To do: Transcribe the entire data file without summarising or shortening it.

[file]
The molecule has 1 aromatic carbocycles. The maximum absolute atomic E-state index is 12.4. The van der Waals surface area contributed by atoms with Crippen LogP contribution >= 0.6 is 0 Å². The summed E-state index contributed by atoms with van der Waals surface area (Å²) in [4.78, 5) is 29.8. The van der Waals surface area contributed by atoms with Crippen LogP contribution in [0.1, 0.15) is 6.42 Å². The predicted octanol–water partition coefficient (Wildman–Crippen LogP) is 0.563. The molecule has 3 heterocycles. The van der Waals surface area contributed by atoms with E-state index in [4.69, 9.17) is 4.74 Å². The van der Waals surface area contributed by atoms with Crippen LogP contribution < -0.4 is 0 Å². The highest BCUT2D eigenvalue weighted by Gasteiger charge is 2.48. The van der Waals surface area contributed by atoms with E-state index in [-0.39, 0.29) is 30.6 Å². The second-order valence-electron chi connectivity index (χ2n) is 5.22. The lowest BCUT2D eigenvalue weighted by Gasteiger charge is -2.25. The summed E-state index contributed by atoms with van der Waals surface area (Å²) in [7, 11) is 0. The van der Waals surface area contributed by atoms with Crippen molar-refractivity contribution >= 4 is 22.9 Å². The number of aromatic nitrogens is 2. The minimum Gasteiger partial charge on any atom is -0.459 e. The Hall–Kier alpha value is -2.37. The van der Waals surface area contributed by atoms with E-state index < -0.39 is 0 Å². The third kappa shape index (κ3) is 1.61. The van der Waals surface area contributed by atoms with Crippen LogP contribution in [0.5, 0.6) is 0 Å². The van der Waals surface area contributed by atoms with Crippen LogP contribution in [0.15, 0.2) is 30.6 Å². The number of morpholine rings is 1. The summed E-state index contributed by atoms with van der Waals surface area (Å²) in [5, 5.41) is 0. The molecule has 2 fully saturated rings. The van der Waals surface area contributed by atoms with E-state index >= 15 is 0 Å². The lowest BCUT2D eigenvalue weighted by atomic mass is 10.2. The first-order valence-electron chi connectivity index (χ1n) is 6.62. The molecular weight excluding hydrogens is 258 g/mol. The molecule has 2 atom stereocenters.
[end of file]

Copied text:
The molecule has 1 aromatic carbocycles. The maximum absolute atomic E-state index is 12.4. The van der Waals surface area contributed by atoms with Crippen LogP contribution >= 0.6 is 0 Å². The summed E-state index contributed by atoms with van der Waals surface area (Å²) in [4.78, 5) is 29.8. The van der Waals surface area contributed by atoms with Crippen LogP contribution in [0.1, 0.15) is 6.42 Å². The predicted octanol–water partition coefficient (Wildman–Crippen LogP) is 0.563. The molecule has 3 heterocycles. The van der Waals surface area contributed by atoms with E-state index in [4.69, 9.17) is 4.74 Å². The van der Waals surface area contributed by atoms with Crippen LogP contribution < -0.4 is 0 Å². The highest BCUT2D eigenvalue weighted by Gasteiger charge is 2.48. The van der Waals surface area contributed by atoms with E-state index in [-0.39, 0.29) is 30.6 Å². The second-order valence-electron chi connectivity index (χ2n) is 5.22. The lowest BCUT2D eigenvalue weighted by Gasteiger charge is -2.25. The summed E-state index contributed by atoms with van der Waals surface area (Å²) in [7, 11) is 0. The van der Waals surface area contributed by atoms with Crippen molar-refractivity contribution >= 4 is 22.9 Å². The number of aromatic nitrogens is 2. The minimum Gasteiger partial charge on any atom is -0.459 e. The Hall–Kier alpha value is -2.37. The van der Waals surface area contributed by atoms with E-state index < -0.39 is 0 Å². The third kappa shape index (κ3) is 1.61. The van der Waals surface area contributed by atoms with Crippen LogP contribution in [0.5, 0.6) is 0 Å². The van der Waals surface area contributed by atoms with Crippen LogP contribution in [0.15, 0.2) is 30.6 Å². The number of morpholine rings is 1. The summed E-state index contributed by atoms with van der Waals surface area (Å²) in [5, 5.41) is 0. The molecule has 2 fully saturated rings. The van der Waals surface area contributed by atoms with E-state index >= 15 is 0 Å². The lowest BCUT2D eigenvalue weighted by atomic mass is 10.2. The first-order valence-electron chi connectivity index (χ1n) is 6.62. The molecular weight excluding hydrogens is 258 g/mol. The molecule has 2 atom stereocenters.